Liver metastasis is a major lethal complication associated with colon cancer, and post‐intravasation steps of the metastasis are important for its clinical intervention. In order to identify inhibitory microRNAs (miRNAs) for these steps, we performed ‘dropout’ screens of a miRNA library in a mouse model of liver metastasis. Functional analyses showed that miR‐493 and to a lesser extent miR‐493* were capable of inhibiting liver metastasis. miR‐493 inhibited retention of metastasized cells in liver parenchyma and induced their cell death. IGF1R was identified as a direct target of miR‐493, and its inhibition partially phenocopied the anti‐metastatic effects. High levels of miR‐493 and miR‐493*, but not pri‐miR‐493, in primary colon cancer were inversely related to the presence of liver metastasis, and attributed to an increase of miR‐493 expression during carcinogenesis. We propose that, in a subset of colon cancer, upregulation of miR‐493 during carcinogenesis prevents liver metastasis via the induction of cell death of metastasized cells.
Colon cancer is the second leading cause of cancer‐related death in the western world, and the third in the entire world (http://globocan.iarc.fr/). A major cause of the lethality of colon cancer is distant metastasis, especially metastasis to the liver, which is found in ∼60% of colon cancer patients (Hess et al, 2006). In spite of recent progress, overall curative effects of chemotherapy, radiotherapy, and liver surgery for liver metastasis are dismal, resulting in a high rate of lethality for patients (Cunningham et al, 2010).
The development of liver metastasis of colon cancer is, like many other types of cancer metastasis, the result of a sequence of events that cancer cells pass through successfully (Gupta and Massagué, 2006; Chaffer and Weinberg, 2011). First, tumour cells acquire motility through a transforming process called epithelial mesenchymal transition (EMT), and break through the basement membrane into surrounding tissues. Second, the transformed cells intravasate local blood vessels that lead to a major portal vein, and survive in the blood stream. Third, the survived cells settle in liver parenchyma. Finally, cancer cells that settle in a new environment restart proliferation to form a metastatic foci.
For successful formation of metastatic foci in the liver, the final two steps of metastasis seem challenging, because the cells must adapt to the harsh microenvironment of the liver. On the other hand, the former steps seem relatively easy to be overcome due to direct blood circulation via portal veins and the porous nature of liver sinusoids (Chambers et al, 2002). Thus, the biological mechanisms by which the metastatic cells settle and proliferate in liver parenchyma are of particular interest for clinical intervention (Shibue and Weinberg, 2011).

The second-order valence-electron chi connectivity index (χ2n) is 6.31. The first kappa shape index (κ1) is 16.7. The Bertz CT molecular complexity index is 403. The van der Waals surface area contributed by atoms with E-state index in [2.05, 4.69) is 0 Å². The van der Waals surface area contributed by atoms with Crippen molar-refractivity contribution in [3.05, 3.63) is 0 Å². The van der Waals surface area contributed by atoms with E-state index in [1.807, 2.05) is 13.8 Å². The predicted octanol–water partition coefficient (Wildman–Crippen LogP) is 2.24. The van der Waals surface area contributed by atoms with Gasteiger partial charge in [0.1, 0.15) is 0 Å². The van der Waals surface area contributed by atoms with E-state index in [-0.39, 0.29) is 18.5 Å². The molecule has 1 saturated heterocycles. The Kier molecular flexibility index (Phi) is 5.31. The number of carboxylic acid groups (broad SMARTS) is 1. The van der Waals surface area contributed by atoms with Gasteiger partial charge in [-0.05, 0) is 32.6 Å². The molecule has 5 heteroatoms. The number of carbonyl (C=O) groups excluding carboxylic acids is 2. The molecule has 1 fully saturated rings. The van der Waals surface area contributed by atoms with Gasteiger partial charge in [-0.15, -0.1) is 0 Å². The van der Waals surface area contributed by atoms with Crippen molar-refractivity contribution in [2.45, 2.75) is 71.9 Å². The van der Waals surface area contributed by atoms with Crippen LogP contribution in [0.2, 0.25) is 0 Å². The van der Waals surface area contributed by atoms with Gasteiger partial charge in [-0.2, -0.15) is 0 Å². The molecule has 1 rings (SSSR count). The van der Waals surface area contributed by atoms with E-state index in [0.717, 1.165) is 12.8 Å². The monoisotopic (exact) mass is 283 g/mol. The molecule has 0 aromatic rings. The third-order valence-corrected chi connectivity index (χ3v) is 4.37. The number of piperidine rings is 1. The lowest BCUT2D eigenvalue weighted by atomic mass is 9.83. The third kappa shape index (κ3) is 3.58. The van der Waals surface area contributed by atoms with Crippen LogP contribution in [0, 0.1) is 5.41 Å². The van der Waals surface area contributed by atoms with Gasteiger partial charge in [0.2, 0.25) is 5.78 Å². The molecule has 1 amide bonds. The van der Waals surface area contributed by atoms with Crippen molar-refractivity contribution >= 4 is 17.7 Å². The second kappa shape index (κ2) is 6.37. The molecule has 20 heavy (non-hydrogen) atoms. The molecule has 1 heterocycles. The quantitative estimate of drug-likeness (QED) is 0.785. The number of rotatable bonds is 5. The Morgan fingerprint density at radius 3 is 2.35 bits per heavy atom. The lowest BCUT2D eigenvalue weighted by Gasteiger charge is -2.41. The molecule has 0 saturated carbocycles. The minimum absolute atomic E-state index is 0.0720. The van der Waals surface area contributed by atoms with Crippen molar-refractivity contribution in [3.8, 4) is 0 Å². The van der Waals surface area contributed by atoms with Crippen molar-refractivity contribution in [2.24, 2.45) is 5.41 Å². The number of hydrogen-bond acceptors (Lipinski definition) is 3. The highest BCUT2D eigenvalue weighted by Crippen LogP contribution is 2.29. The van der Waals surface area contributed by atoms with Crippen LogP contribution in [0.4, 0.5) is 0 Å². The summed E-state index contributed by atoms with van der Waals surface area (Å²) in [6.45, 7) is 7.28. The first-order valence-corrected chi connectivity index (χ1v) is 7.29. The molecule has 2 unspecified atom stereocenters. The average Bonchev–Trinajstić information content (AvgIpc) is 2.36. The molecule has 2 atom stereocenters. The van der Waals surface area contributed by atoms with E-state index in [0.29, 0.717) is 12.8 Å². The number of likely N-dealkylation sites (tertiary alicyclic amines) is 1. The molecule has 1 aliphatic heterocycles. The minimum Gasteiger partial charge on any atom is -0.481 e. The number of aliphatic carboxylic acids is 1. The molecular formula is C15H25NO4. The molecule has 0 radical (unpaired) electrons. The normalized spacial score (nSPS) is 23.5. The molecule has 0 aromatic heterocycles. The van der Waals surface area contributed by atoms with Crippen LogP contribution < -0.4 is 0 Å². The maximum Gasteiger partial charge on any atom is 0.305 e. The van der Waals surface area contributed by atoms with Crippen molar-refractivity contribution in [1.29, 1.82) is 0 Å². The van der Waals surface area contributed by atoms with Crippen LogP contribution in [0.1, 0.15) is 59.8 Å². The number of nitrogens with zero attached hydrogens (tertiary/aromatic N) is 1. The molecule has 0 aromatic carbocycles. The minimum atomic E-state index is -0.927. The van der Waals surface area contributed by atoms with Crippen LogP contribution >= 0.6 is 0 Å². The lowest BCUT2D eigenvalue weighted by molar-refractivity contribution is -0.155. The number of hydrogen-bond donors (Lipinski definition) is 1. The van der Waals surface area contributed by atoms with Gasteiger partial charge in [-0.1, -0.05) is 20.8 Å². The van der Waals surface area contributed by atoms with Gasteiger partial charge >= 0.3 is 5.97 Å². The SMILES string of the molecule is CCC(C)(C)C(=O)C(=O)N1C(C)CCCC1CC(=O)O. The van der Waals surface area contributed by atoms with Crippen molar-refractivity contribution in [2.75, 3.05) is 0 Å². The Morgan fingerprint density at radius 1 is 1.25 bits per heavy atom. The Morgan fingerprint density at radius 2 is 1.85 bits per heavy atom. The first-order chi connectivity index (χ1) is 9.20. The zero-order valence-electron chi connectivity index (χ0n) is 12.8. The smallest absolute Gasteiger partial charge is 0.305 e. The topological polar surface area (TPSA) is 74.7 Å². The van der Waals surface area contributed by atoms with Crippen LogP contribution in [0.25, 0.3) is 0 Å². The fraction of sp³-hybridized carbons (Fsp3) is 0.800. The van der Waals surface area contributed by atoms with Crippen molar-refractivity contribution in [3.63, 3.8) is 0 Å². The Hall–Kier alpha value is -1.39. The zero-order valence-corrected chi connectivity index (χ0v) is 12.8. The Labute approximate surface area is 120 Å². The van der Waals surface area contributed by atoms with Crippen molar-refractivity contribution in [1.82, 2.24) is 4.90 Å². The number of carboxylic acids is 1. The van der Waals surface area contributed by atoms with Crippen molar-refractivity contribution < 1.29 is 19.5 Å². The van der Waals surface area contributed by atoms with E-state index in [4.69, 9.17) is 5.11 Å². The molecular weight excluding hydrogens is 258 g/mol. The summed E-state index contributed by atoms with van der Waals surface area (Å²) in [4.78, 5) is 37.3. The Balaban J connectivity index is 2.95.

In spite of the potential importance of the regulation of metastasis, our knowledge of the regulatory mechanism of the settlement and proliferation of metastatic cells in the liver is still limited. It is unclear which gene or network of genes plays a regulatory role in determining whether cancer cells successfully settle and grow in the liver. This is partly due to difficulties in setting up an appropriate in vitro system in which the effects of potential regulatory genes on metastatic cells can be evaluated. Without such a system, it is difficult to systematically search for functional regulators of tumour proliferation in the liver. Systematic screening of such regulators in experimental animals in vivo is an alternative, but such an attempt has not been reported, probably due to associated technical difficulties.
Accumulating reports have firmly established microRNAs (miRNAs) as one of the central players that regulate many aspects of cancer progression, including regulation of metastasis (Lotterman et al, 2008; Dumont and Tlsty, 2009; Iorio and Croce, 2009; Nicoloso et al, 2009; Ventura and Jacks, 2009). miRNA is ∼22 nt RNA in its mature form, and produced from its precursor mRNA (pri‐miRNA) after sequential processing (Winter et al, 2009). Mature miRNA, by forming an RISC complex with other associated proteins, inhibits its downstream target genes by regulating mRNA stability and translation of their products (Bartel, 2009; Winter et al, 2009).
Like other types of cancer, many miRNAs are differentially regulated during the development of colon cancer (Dong et al, 2011), and some have been shown to play regulatory roles. While most of such regulatory miRNAs are involved in cell proliferation and apoptosis of colon cancer, some are involved in the regulation of metastasis. For example, miR‐21, miR‐26, miR‐31, miR‐141, miR‐145, miR‐196, and miR‐200 were shown to be associated with the migration/invasiveness of colon cancer, miR‐107 with angiogenesis, and the miR‐200 family with stem cell‐like properties (de Krijger et al, 2011; Wu et al, 2011). However, the phenotypes of these regulatory miRNAs were, in general, linked to the early stages of metastasis, and no miRNA has been identified that is clearly responsible for the last stages, that is, settlement or proliferation of metastasized cells in the liver or other distant target organs.
In order to identify regulatory miRNAs that inhibit these post‐intravasation steps of liver metastasis, we performed a functional screening of miRNAs that inhibit the metastasis of colon cancer cells under experimental settings that reflect the final metastatic processes. Because ‘dropout’ assays have been successfully used to isolate genes and miRNAs that inhibit cell growth and the invasion of cancer cells (Voorhoeve et al, 2006; le Sage et al, 2007; Huang et al, 2008; Schlabach et al, 2008; Izumiya et al, 2011), we utilized the genetic power of dropout assays to isolate anti‐metastatic miRNAs in a mouse model of liver metastasis. The following analyses revealed that miR‐493 and miR‐493* were capable of inhibiting the settlement of colon cancer cells in the liver parenchyma, at least in part by inducing their cell death. Possible roles of miR‐493 in regulating liver metastasis, in light of their expression profiles in clinical specimens, are discussed.